WHEN the news broke of a girl student in Quetta by the name of Saquiba having committed suicide due to not having been allowed to sit in an exam one could not but help feeling outrage, disgust and anger at the cruelty of the system that drove one so young to such a desperate act. The Balochistan High Court reportedly directed that an FIR should be registered against the principal of the college who according to the facts reported in the press refused Saquiba permission to sit in an exam. The family members of the girl and her friends had apparently been protesting outside the court.
While I have no wish to comment on the direction of the honourable court to register an FIR, one must analyse the social dynamics that result in such decisions. At one end is the call that justice must be done and there appears to be no better way to satisfy the press than to pillory someone in authority who was ostensibly the source of the injustice. At the other end, with due respect to the bereaved family whose sadness continues to haunt us, such incidents appear to be the result of a systemic failure rather than something that can or should be parked at the door of a single scapegoat.
If in this case the principal was bloody-minded and revanchist should there not have been redress for Saquiba during her lifetime? Unsurprisingly, the system that did not permit such redress to Saquiba is now seeking a further scapegoat. A lady functionary who headed a college will now apparently as an individual have to face a murder interrogation probably at the hands of a police sub-inspector.
If the facts apparent from news reports are to be believed murder is unlikely to have been the principal’s intent. Even with hindsight would anyone be able to say that such a tragedy was foreseeable? Yet what should be a matter for deliberation, restitution and perhaps institutional action is now a criminal matter to be addressed by the police.
The key issue to be investigated in the Saquiba suicide case is the management failure. This will be lost in the whole criminal investigation.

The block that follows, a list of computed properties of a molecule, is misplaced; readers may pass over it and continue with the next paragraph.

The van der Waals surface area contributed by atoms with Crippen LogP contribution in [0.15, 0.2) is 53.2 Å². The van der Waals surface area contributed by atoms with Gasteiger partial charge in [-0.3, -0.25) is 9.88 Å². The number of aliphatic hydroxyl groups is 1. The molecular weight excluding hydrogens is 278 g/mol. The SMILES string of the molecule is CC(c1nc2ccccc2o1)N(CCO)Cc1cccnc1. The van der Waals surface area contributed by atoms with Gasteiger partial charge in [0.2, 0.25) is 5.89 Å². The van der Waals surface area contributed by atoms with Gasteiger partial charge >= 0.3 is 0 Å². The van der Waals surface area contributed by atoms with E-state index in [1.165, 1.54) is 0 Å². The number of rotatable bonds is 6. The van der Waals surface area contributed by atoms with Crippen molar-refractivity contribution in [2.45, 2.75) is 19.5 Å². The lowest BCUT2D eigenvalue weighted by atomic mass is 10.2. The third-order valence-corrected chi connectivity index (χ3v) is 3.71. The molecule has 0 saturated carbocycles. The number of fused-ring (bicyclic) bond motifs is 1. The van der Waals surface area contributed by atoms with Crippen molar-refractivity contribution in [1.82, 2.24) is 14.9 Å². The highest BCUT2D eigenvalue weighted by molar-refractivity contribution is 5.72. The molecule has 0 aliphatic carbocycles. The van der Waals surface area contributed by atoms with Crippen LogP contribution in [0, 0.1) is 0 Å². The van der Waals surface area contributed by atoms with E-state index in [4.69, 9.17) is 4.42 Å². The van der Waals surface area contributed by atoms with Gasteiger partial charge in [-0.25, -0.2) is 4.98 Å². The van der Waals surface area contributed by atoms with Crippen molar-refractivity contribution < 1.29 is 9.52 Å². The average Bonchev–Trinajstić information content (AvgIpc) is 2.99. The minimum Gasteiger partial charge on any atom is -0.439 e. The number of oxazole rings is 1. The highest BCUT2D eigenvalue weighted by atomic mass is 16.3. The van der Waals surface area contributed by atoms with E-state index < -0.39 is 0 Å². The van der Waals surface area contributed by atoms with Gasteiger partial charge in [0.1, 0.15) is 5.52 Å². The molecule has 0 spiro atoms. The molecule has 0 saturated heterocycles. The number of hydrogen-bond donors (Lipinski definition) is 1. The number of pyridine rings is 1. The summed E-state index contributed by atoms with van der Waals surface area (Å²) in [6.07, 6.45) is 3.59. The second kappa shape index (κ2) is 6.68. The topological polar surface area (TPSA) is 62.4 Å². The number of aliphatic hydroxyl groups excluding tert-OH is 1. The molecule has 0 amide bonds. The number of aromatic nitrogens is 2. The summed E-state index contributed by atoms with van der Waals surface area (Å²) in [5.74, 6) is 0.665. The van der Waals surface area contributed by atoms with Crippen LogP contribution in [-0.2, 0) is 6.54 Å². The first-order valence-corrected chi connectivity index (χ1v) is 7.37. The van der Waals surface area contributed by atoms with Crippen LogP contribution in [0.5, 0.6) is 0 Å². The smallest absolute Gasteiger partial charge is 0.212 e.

What if the principal now commits suicide, will a judge be arraigned or maybe the chief minister or why stop there let us rope in Nawaz Sharif or in case he is abroad the local SHO will do because he can be trampled upon nearly as easily as the principal. This is not at all a defence of the principal — from all reported accounts she was not compassionate and who knows she also perhaps harboured a grudge against Saquiba for being a rebellious student fighting for student rights. However, there are questions to be asked. What is the answer if within the principal’s paradigm what she was doing appeared, at least to herself, to be actually in line with the authority vested in her? Perhaps sitting in her little fiefdom she actually believed that she was enforcing discipline.
The key issue to be investigated is the management failure. This tragically will be lost in this whole criminal investigation process. The tragedy, the FIR, the protest and the arguments when they reach the court probably will not consider management as an issue. Can a management decision even if it be arbitrary and without compassion be argued as a defence against an FIR? Obviously not! A criminal investigation does not take such matters into account.
What is essentially a serious management issue regarding our rotting system is now to be run through the police where the whole focus will eventually focus on a settlement perhaps through a cash transaction. In the instant case, the only resolution short of the principal spending a lifetime in courts defending a criminal charge would be that the principal perhaps under police pressure provide some financial restitution and eventually a settlement brokered under police pressure will be the end of the matter. Is this really how we want such serious management matters to be dealt with?
In our country, there is a legal fiction that registering an FIR is the right of the complainant and our courts appear to order such registration on a regular basis but what an FIR can do to the life of an accused is hardly ever considered. Being at the mercy of the police is no joke in Pakistan. As the civil system fails, people become more and more inclined to use the police to resolve civil disputes. This results in the police extending their authority to occupy the space of civil institutions through which civil disputes need to be resolved.
Of course citizens go against each other to the police for a reason; the police system with all its flaws has at least someone who will engage with an ordinary citizen and this engagement is backed by the perpetual threat of physical violence against the opposing party which makes the opposing party take more notice than of an ineffective, delay-prone and expensive civil system.
So who needs to resolve this mess we are in? This is one squarely for the politicians. Political parties need to get funding from the state to train their people at every tier to understand what management is and how important it is for them. If they want to let democracy continue they need to rapidly change into trained managers themselves and start evaluating management delivered by state institutions. Incidents such as the one in Quetta should be starting points for such analysis and effective building of managements that provide educational services to the constituents of the politicians. Not doing this will create a vacuum for a third force to come in.
The writer is a former caretaker finance, planning & development minister of Sindh and former chairman of the Sindh Revenue Board.
Published in Dawn, March 7th, 2016